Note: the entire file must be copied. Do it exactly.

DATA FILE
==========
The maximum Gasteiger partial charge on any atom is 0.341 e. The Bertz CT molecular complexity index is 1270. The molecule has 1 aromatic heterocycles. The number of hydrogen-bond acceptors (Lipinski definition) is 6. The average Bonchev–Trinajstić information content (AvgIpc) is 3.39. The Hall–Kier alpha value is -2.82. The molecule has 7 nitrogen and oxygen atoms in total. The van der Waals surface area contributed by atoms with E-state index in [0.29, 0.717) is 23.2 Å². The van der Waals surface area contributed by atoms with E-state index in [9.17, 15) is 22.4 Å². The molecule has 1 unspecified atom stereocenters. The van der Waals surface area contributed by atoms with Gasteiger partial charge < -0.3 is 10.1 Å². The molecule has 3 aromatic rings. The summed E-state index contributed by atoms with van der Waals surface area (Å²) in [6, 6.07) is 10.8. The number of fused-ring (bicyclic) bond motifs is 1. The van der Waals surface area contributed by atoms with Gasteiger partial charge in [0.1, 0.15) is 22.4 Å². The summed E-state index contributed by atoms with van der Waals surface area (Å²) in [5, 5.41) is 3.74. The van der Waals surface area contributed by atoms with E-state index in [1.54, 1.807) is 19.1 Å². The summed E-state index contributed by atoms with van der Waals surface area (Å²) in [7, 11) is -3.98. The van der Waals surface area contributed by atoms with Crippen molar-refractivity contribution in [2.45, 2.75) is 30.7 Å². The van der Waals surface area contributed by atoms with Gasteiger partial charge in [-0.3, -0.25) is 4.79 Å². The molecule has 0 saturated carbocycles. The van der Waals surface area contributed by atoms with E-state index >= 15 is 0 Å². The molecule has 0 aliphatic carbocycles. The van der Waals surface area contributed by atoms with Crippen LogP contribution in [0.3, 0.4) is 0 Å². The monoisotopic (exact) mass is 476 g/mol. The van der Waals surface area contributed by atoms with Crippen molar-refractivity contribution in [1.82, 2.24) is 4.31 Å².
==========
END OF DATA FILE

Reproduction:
The maximum Gasteiger partial charge on any atom is 0.341 e. The Bertz CT molecular complexity index is 1270. The molecule has 1 aromatic heterocycles. The number of hydrogen-bond acceptors (Lipinski definition) is 6. The average Bonchev–Trinajstić information content (AvgIpc) is 3.39. The Hall–Kier alpha value is -2.82. The molecule has 7 nitrogen and oxygen atoms in total. The van der Waals surface area contributed by atoms with E-state index in [0.29, 0.717) is 23.2 Å². The van der Waals surface area contributed by atoms with E-state index in [9.17, 15) is 22.4 Å². The molecule has 1 unspecified atom stereocenters. The van der Waals surface area contributed by atoms with Gasteiger partial charge < -0.3 is 10.1 Å². The molecule has 3 aromatic rings. The summed E-state index contributed by atoms with van der Waals surface area (Å²) in [6, 6.07) is 10.8. The number of fused-ring (bicyclic) bond motifs is 1. The van der Waals surface area contributed by atoms with Gasteiger partial charge in [0.1, 0.15) is 22.4 Å². The summed E-state index contributed by atoms with van der Waals surface area (Å²) in [5, 5.41) is 3.74. The van der Waals surface area contributed by atoms with E-state index in [1.54, 1.807) is 19.1 Å². The summed E-state index contributed by atoms with van der Waals surface area (Å²) in [7, 11) is -3.98. The van der Waals surface area contributed by atoms with Crippen molar-refractivity contribution in [2.45, 2.75) is 30.7 Å². The van der Waals surface area contributed by atoms with Gasteiger partial charge in [-0.3, -0.25) is 4.79 Å². The molecule has 0 saturated carbocycles. The van der Waals surface area contributed by atoms with E-state index >= 15 is 0 Å². The molecule has 0 aliphatic carbocycles. The van der Waals surface area contributed by atoms with Crippen LogP contribution in [0.3, 0.4) is 0 Å². The monoisotopic (exact) mass is 476 g/mol. The van der Waals surface area contributed by atoms with Crippen molar-refractivity contribution in [1.82, 2.24) is 4.31 Å².